Producers Ed Bullins & Mort Kaplan
Choreography by Carl Thomsen
Set Designed Brynna Bloomfield
Lighting Designed by Scott Pinkney
Sound by Dewey Dellay
Costumes Designed by Janet Bobscean
Wardrobe Mistress Akiba Abaka
Stage Manager Geoffrey Savage
Louisa Lindsley..............June Lewin
Clarice johnson.........Robbie McCauley
Carter Johnson.....George Pendleton III
Amy Rockwell-Jones.......Sydelle Pittas
Mabelle McAllister.....Patricia Pellows
Martha Harper...............Alice Duffy
Enid Muller...............Lynne Moulton
Emilie...............Eliza Rose Fichter
Shirley Timmreck's "Circles of Time" is a fragile butterfly of a play, as delicate and vulnerable as her quartet of residents at the Twin Oaks Retirement Home --- women with little left but memories who know that unless forced to transfer to a nursing-home, there is only one way any of them will leave the Home. The production --- with a lovely, airy set by Brynna Bloomfield and Janet Bobscean's frilly, flowing costumes --- is an ambitious attempt by Kaplan/Bullins Productions to give these mostly Equity actors a chance to deal with ageing and death in theatrical terms.
At the center of the play is June Lewin, playing a new resident with a, what --- an obsession? a fantasy? or, perhaps, a formula, a technique for living through whatever life she has left? Act one sees her, in her first few days at the Home, as others do: from the outside. She is distant, often incoherent, and speaking at times to people only she can see. The Home's administrator (Lynne Moulton) worries that such a person will require special attention from the staff, attention a nursing-home (a warehouse for the dying) would be better able to provide.
But that staff (Robbie McCauley & George Pendleton III) --- a A Negro couple (This IS Alabama after all!) not yet ready to accept retirement --- see a special glimmer in this new resident and are willing to go the extra mile and even to hide their ministrations from an administrator who is more a bookkeeper than a person.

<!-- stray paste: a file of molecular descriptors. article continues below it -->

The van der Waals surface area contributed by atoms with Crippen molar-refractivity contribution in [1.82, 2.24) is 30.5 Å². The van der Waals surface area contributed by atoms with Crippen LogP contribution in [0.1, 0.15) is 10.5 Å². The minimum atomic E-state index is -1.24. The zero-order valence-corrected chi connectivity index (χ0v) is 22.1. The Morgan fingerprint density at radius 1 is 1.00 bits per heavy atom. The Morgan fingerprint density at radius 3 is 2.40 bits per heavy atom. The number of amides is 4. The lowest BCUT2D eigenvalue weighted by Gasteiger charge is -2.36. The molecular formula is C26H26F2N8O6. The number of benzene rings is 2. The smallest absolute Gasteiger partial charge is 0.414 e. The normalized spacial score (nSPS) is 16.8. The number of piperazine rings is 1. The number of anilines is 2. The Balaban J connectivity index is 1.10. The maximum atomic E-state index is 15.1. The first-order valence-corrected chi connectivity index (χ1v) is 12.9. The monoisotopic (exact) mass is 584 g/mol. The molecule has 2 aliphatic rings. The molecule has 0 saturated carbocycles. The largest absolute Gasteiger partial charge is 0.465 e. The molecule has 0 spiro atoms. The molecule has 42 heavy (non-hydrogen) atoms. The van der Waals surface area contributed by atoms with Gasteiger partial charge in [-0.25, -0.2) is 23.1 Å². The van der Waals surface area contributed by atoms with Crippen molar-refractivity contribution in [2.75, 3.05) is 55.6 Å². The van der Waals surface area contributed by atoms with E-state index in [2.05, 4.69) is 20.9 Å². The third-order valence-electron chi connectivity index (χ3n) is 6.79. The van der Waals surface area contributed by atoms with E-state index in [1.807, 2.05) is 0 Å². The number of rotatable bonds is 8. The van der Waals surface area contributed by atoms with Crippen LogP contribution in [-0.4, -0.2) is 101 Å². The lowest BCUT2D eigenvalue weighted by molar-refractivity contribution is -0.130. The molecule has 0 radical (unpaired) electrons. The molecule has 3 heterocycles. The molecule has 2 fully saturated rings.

In act two, the three other residents in this wing (and the audience) are invited into this fantasy-world of circles in time --- or are they mere memories? lucid dreams? They are certainly healing experiences! For Patricia Pellows as a retired milliner it allows her to relive the long love-affair she had with a married man while making hats for First Ladies. It gives Sydelle Pittas, widowed by the war, a chance to tell her dead husband that he sired a lovely son. Even Alice Duffy's gruffly angry professor of English has her no-nonsense realist melt enough to admit her resentment at being the ugliest bridesmaid at all her friends' marriages.
Do they really re-live it? They certainly move and look and feel younger! Their whirling dance at midnight meetings might be the ungodly gift of an old, White Tituba --- but the exhausted quartet certainly looks brighter and better every morning after dancing all night! And all of this serves to prepare everyone for the entrance of Eliza Rose Ficter, stepping briefly through a solid pane of glass as .... well, that final mystery must be revealed only to paying customers!
"Circles of Time" is a fable teaching us all how to grow old with relaxed dignity. It's the sort of play you wish were really true. A butterfly of a play.
Why, I wonder, did the GLOBE send a hired assassin to smash it to bits with a baseball bat?
(I've heard that friends of cast-members had their interest dampen by second-thoughts after reading only that one review --- the only one that matters in Boston!) Doesn't all that effort from cast, producers, and from Director Daniel Gidron deserve to be judged on its own, instead of one warped reflection in a cracked mirror? Can't people make up Their OWN Minds anymore?
I mean, Why believe the GLOBE? Why believe even me when you can see and judge for yourselves?